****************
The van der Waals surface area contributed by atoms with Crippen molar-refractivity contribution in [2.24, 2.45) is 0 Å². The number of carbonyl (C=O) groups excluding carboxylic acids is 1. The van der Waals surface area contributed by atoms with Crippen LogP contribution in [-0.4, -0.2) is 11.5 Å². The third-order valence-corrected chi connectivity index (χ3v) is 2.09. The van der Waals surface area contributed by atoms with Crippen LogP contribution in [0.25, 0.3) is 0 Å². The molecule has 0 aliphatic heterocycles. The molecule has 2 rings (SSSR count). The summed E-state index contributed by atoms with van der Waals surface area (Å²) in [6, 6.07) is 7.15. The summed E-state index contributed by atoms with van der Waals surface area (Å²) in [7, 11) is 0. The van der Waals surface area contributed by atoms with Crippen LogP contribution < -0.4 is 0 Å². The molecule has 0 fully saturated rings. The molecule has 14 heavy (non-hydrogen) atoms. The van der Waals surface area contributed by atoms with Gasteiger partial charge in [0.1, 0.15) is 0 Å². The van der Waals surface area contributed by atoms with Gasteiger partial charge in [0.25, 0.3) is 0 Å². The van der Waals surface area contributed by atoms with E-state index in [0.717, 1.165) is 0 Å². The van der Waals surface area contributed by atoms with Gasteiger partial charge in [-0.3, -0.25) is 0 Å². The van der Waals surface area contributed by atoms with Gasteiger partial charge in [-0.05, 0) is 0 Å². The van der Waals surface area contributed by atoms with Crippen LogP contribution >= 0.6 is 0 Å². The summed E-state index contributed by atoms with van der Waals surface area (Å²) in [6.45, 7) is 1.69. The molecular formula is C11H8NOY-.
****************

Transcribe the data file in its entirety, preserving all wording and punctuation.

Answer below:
The van der Waals surface area contributed by atoms with Crippen molar-refractivity contribution in [2.24, 2.45) is 0 Å². The number of carbonyl (C=O) groups excluding carboxylic acids is 1. The van der Waals surface area contributed by atoms with Crippen LogP contribution in [-0.4, -0.2) is 11.5 Å². The third-order valence-corrected chi connectivity index (χ3v) is 2.09. The van der Waals surface area contributed by atoms with Crippen LogP contribution in [0.25, 0.3) is 0 Å². The molecule has 0 aliphatic heterocycles. The molecule has 2 rings (SSSR count). The summed E-state index contributed by atoms with van der Waals surface area (Å²) in [6, 6.07) is 7.15. The summed E-state index contributed by atoms with van der Waals surface area (Å²) in [7, 11) is 0. The van der Waals surface area contributed by atoms with Crippen LogP contribution < -0.4 is 0 Å². The molecule has 0 fully saturated rings. The molecule has 14 heavy (non-hydrogen) atoms. The van der Waals surface area contributed by atoms with Gasteiger partial charge in [0.1, 0.15) is 0 Å². The van der Waals surface area contributed by atoms with Gasteiger partial charge in [0.25, 0.3) is 0 Å². The van der Waals surface area contributed by atoms with E-state index in [0.717, 1.165) is 0 Å². The van der Waals surface area contributed by atoms with Gasteiger partial charge in [-0.3, -0.25) is 0 Å². The van der Waals surface area contributed by atoms with Gasteiger partial charge in [-0.05, 0) is 0 Å². The van der Waals surface area contributed by atoms with Crippen LogP contribution >= 0.6 is 0 Å². The summed E-state index contributed by atoms with van der Waals surface area (Å²) in [6.45, 7) is 1.69. The molecular formula is C11H8NOY-.